Full JSONPatch support in JSONBuddy

JSONPatch allows modifying JSON data with a set of operations defined itself as a JSON array. JSONBuddy 5.1 supports the complete JSONPatch specification directly in the editor to apply any number of operations to any number of JSON documents.

Just a few details to get an idea what JSONPatch can do for you. A simple JSONPatch operation could look like the following example:

[ { "op": "copy", "from": "/baz/0", "path": "/boo" } ]

In words, this operation copies the value from the JSONPointer “/baz/0” to the location at the JSONPointer “/boo”. So applied to the following JSON input:

"baz": [ { "qux": "hello" } ],
"bar": 1

You get the following JSON as result:

"baz": [ { "qux": "hello" } ],
"bar": 1,
"boo": { "qux": "hello" }

As you can see, the value from the first item of “baz” array is copied to the root as a new value named “boo”. It doesn’t matter, that the “boo” property didn’t exist beforehand.

Apply JSONPatch operations from the built-in File Explorer.

If you want to apply JSONPatch operations to one or more JSON data documents, select the files in the built-in File explorer first. Then use the context menu to get a standard file dialog to select the JSON with the array of JSONPatch operations.

Apply the JSONPatch operations to the active document

If you want to modify the current JSON document in the editor using JSONPatch operations, set the focus to the document and use the “JSON | Apply JSONPatch operations…” command from the main menu bar. This will also open a standard file dialog where you can select the JSONPatch operations to apply.

Use JSONPatch from the command-line tool

In addition, the latest command-line tool has also support for JSONPatch. Simply use the “patch” option to apply a set of JSONPatch operations to any number of JSON data files:

valbuddy.exe -patch "D:\Documents\JSON\JSONPatch-Test-Suite\simple-patch.json" "D:\Documents\JSON\JSONPatch-Test-Suite\simple-instance.json"

Where the first parameter after the “patch” switch is always taken as the JSON input with the array of JSONPatch operations. All following parameters are taken as paths to JSON documents to apply the modifications.

As usual, you find the “valbuddy.exe” command-line tool in the installation folder of the JSONBuddy editor software package.

Download the free JSON validator command-line tool

You are not only looking for the best JSON editor for data files and JSON schemas? You are working on a Windows system and you need to quickly validate one or multiple JSON data files from the command-line? Then you should try the free JSON validator command-line tool for Windows from json-buddy.com.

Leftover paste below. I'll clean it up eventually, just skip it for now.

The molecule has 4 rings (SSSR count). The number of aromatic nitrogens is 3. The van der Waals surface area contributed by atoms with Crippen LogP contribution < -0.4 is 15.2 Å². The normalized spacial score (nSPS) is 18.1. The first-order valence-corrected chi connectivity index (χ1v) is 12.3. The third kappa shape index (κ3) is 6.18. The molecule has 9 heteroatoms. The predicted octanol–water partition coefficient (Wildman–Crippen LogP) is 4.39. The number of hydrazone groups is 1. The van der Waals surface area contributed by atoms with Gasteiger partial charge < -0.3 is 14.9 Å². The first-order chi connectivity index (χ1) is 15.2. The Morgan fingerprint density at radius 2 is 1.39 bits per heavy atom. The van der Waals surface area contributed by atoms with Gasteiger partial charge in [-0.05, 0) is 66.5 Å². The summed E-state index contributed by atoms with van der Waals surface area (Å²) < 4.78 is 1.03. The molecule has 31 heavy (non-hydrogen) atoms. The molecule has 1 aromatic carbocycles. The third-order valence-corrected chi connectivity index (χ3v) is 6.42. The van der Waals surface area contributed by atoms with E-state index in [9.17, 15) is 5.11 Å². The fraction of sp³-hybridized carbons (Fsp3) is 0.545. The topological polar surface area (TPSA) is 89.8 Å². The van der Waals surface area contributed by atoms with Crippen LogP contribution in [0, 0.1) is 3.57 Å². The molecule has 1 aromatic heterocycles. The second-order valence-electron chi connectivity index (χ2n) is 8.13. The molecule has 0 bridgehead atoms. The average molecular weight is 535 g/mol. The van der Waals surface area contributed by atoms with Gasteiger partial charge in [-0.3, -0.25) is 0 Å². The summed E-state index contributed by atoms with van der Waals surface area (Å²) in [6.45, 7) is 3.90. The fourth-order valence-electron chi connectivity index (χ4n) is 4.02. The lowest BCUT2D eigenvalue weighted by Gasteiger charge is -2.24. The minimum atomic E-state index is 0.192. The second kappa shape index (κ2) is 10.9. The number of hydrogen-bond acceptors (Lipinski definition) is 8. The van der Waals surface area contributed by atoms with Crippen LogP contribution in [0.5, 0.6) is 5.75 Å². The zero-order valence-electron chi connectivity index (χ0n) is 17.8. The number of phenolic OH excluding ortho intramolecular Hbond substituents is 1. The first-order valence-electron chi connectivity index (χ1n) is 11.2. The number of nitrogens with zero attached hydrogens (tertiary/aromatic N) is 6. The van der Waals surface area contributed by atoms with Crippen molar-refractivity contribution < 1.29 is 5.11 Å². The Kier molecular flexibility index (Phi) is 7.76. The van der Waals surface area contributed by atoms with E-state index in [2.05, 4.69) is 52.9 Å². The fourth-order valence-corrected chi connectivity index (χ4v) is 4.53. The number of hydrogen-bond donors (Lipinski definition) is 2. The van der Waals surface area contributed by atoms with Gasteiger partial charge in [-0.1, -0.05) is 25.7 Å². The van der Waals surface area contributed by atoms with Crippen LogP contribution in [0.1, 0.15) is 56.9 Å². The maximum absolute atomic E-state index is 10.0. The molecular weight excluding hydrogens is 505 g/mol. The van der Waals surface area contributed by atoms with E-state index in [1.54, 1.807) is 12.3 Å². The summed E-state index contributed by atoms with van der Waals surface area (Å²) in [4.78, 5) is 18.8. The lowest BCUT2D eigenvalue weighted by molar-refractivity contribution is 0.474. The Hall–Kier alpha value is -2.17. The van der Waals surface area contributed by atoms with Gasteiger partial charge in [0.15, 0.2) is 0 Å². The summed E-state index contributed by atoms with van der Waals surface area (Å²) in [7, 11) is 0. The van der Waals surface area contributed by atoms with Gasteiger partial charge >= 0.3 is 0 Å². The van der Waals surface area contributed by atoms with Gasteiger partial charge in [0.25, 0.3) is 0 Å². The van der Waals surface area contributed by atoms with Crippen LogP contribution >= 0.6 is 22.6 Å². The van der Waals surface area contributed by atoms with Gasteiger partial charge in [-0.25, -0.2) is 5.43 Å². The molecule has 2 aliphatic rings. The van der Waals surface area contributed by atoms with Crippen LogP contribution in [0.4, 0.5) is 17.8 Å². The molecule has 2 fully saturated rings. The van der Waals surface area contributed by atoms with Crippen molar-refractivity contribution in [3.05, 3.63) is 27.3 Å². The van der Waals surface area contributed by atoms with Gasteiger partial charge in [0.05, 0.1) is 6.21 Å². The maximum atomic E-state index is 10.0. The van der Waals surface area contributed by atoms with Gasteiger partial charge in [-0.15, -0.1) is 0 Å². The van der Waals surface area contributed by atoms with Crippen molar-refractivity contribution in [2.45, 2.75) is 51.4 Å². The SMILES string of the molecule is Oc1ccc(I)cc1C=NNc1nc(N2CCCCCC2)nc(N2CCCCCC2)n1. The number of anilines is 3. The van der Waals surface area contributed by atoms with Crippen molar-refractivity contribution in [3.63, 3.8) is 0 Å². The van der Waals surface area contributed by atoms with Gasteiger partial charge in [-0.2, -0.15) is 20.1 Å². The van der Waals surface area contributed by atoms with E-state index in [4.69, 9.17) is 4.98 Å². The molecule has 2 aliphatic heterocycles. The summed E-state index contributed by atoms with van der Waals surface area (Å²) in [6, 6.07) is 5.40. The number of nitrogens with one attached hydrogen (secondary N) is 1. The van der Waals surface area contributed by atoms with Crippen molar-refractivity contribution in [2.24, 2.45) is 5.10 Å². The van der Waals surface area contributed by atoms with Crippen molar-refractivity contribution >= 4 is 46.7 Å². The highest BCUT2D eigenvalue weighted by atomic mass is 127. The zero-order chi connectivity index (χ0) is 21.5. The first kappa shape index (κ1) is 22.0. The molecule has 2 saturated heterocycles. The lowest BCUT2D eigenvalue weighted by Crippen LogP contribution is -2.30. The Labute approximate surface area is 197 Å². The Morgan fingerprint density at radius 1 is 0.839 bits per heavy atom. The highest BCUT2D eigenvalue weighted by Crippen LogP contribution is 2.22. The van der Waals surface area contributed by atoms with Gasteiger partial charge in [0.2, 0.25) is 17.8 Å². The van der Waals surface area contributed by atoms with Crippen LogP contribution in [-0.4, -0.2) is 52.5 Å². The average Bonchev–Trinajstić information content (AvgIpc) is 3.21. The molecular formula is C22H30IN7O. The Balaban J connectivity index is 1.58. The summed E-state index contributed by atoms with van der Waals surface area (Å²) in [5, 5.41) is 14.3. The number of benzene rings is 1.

• Check one or multiple JSON documents against a JSON schema with a single line from the Windows shell.
  • Get a comprehensive validation report with a detailed error message and full location information as JSONPointer.
  • Support for the popular JSON Schema draft 4, draft 6 and draft 7 (Update: Support for draft 2019-09 was added in the meantime).
  • Easy to use installer package. No additional configuration is required.
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Sample validation output in the console window.

Please note that the tool also supports XML validation against a W3C schema. To get a complete list of switches, execute valbuddy.exe from the installation folder without any parameters.

Enhanced batch validation using a configuration file for simple folder validation and log file creation requires a license for JSONBuddy or XML ValidatorBuddy.

Convert JSON to CSV: Generate pointer/value pairs from your data

JSONBuddy already supports converting JSON data to CSV (and also back from CSV to JSON…). You can learn more about the standard JSON to CSV dialog on the help pages. Starting with JSONBuddy 5, there is a new way to generate CSV output from JSON input in the editor: The “Convert JSON to pointer/value pairs” command.

To illustrate this method, we take the following JSON input as an example:

library.json from the example files coming with JSONBuddy

And we use the “JSON | Convert JSON to pointer/value pairs” command from the editor, which is applied to the active document, to get the following CSV output:

CSV output from library.json

This CSV output contains all the data from the JSON input to create the original JSON structure again.

  1. The left column is the JSONPointer where the actual value is located. The pointers contain the objects, arrays and property name information of the JSON input.
  2. The right column is the JSON value. This also means the number of lines in the CSV output equals the number of single JSON values in the input data.

Of course, you can edit and save the CSV data in the JSON editor and take it as input to other tools like Excel.

JSON editor in a nutshell: How to assign a JSON schema

The JSON schema specification defines no way to assign a schema to a JSON data file. The schema used for validation is either set by the application or by any meta-data like transmission headers or even filename patterns. As an editor for JSON schema, JSONBuddy needs to support methods to assign a JSON schema to the JSON data you are currently working on. Here are some ways to set the schema for your data:

Assign a local schema file using the “Quick associations” pane